Equity Residential CEO Sees Opportunities as REITs Gain Market Recognition

David Neithercut, president and CEO of Equity Residential (NYSE: EQR), joined REIT.com for a CEO Spotlight video interview at REITWorld 2015: NAREIT’s Annual Convention for All Things REIT at the Wynn Las Vegas.

Neithercut, who served as NAREIT’s 2015 Chair, reflected on the main challenges and opportunities for the industry going into 2016.

“The opportunities center around how large the industry has grown and the recognition we’re now getting,” Neithercut said. He described the elevation of real estate to an 11th headline sector of the Global Industry Classification Standard (GICS) as “a great thing for the industry,” and noted that 90 percent of the listed securities in that segment will be Equity REITs.

“It’s a great time to be a REIT and a great time to be in the public real estate space,” he said.

In terms of challenges, Neithercut pointed to the need to continue to attract additional capital and make more investors aware of the benefits of investing in public real estate through REITs.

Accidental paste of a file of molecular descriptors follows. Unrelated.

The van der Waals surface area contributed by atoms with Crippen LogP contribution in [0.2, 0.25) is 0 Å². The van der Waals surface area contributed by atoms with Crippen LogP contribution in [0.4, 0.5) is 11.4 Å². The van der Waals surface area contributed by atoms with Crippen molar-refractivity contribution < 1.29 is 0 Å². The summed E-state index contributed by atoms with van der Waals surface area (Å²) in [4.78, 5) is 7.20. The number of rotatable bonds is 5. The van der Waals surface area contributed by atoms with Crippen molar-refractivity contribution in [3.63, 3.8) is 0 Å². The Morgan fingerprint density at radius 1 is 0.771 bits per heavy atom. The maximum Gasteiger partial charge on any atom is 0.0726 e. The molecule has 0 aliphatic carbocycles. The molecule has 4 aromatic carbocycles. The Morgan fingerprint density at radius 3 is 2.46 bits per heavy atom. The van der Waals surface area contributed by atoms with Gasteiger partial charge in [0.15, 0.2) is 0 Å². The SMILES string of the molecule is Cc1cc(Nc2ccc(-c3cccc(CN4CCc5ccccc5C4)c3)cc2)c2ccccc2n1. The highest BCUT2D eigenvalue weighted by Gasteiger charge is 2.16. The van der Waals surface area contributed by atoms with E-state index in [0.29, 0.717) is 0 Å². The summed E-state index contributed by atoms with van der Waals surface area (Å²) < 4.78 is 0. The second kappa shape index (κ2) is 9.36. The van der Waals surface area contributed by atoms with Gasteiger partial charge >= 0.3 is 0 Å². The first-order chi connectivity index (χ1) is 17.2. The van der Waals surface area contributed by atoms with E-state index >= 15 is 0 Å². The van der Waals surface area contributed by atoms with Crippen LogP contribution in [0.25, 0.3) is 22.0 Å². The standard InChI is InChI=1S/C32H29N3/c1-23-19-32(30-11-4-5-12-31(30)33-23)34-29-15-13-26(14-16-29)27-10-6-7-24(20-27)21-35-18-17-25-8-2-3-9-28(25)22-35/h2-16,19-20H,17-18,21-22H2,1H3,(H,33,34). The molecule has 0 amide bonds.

Turning to Equity Residential specifically, Neithercut discussed the company’s recent decision to sell more than 23,000 apartment units in mainly suburban locations to private equity firm Starwood Capital Group for $5.4 billion.

Neithercut explained that Equity Residential has slowly been exiting more secondary, commodity-like markets and focusing on high-barrier coastal markets. The company has already sold off assets in Texas, as well as in Atlanta and Phoenix.

As for redeploying the proceeds from the sale, Neithercut highlighted the difficulties in finding good acquisition opportunities in its core markets because prices are “fairly rich” and yields are down.  In response, the company decided to opt for a special dividend to shareholders of between $9 and $11, Neithercut said. Feedback on the decision has been “nothing but positive,” he added.

The company will also take a more cautious approach toward development in 2016 and 2017, Neithercut said, as land prices and construction costs are higher and development yields are down.